By laying out Faruk's life in overview in advance, the reader is now better prepared to follow his stream-of-consciousness discourse on the power of breath, the Yoga of playing music, and to attach various anecdotes to certain stations in his life. Responding to the moment, Faruk launched himself from the ring of my call by sharing what he had just been thinking about.

Before you called, I was thinking: "What am I, what am I?" In Turkish, it translates into "I'm a Ney, I'm a Ney". Once I was very confused and upset. I thought desperately "What should I do, what should I do?" I discovered the answer right there in the question. In Turkish, it becomes "Be with Ney." - What surprise. It said: Play your Ney! (Laughs).

Tell us about that - playing your flute.

You sustain notes on your breath. You have to follow it all the way, to the very last molecule of air. Now you are out of breath, completely. That's what you have to experience. Normally we tense up and rush back. "m out of breath, I should panic." Most people don't fully exhale for that reason. Naturally, they're called shallow breathers.

The secret is to empty the lungs utterly, to find out that you're not breathing. Something else is breathing you, gently, spontaneously, always. You understand that you don't need to rush to take the reigns. You needn't be worried that the next breath won't happen. So now you're letting yourself fall into the blank space between inhale and exhale. Four, five, six seconds -- some people go longer, up to 10 minutes. In that moment of breathlessness, there is serenity.

You understand then that it's not your breath, it's God's breath living you from the inside out. One of the Sufi names for God is "The Sustainer". Now it makes sense to you. Let this silence and serenity engulf you. Even Zen Buddhism talks about watching the breath in Vipassana meditation.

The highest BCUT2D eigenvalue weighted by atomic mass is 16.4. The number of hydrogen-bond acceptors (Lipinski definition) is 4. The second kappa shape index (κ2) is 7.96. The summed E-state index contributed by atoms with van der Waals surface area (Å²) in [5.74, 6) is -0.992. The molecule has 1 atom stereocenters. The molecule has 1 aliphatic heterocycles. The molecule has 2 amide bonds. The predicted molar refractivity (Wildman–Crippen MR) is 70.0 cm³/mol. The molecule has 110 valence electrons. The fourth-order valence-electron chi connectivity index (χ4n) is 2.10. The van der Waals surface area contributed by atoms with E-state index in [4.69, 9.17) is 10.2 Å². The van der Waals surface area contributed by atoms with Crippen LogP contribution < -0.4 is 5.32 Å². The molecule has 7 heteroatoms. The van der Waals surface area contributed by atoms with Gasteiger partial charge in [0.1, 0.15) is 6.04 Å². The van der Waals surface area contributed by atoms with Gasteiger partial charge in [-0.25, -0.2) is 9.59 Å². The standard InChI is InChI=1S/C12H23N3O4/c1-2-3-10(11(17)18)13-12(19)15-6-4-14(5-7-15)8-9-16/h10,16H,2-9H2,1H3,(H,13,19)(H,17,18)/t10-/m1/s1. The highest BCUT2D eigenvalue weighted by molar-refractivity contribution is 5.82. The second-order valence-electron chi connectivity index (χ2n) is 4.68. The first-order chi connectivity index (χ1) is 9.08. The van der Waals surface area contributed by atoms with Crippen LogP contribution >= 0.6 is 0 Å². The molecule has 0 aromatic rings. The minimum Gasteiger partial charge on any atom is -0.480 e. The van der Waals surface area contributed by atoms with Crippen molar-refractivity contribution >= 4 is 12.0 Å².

So your playing now becomes a meditation, doesn't it?

Exactly. With a wind instrument, the breath whispers out to make a sound by itself. When you exhale all the way down, go out and come back, there's no tension or effort. Then breath is naturally arising and coming to you. You've given up being the doer. The organically appropriate flow of breath is happening on it own accord. Now you're behind the breath, experiencing its natural force without rushing ahead of it.

Then you pause your thoughts and watch. You're not in control, the body is sustaining itself with great intelligence and you're behind it watching. Then the next inhale comes, it becomes yours and you shape it. "I have to blow this, I have to blow that." All the accumulated theory, notation and life experience now merge with this serenity and seed it.

Actually, there's separation. It's not you, it's simply always there in front of you. Its universal - all the possible notes, they're always already right there in front of you. And all this knowledge and potential is looking at you. (Giggles). You're picking this, picking that like carefree shopping in a fancy mall. Then the feeling comes that you don't have to do anything. You're not responsible. It happens by itself, and you stay relaxed watching it unfurl like a fresh fern uncurls itself.

So of all the instruments you play, the Ney must be the one closest to your heart?

Of course. It's the breath. In the morning when I do my discipline, I first play my Ney, then I practice piano, oud, drums, some other things - but the breath, that's the first thing, the motivator. You see, I've developed this ritual over three years. For every finger on my flute, I perform seven long breaths, seven long breaths for each note before I go to the next one, chromatically, going down lower and lower, in cycles of seven until all the holes are closed.

Then I spin around the world in the eight cardinal directions, to make a complete circle. I've developed this ritual for myself and with each breath concentrate on one chakra while I'm turning.

(Commentary: The chakras, literally wheels in Sanskrit, are nexus points between the different finer-than-physical layers of the body. In specific glands such as the pituitary, they have corresponding points in the visible body. Imagine them like etheric fans, rotating faster or slower, clockwise or counterclockwise, receiving or radiating different astral, mental, solar and cosmic energies.)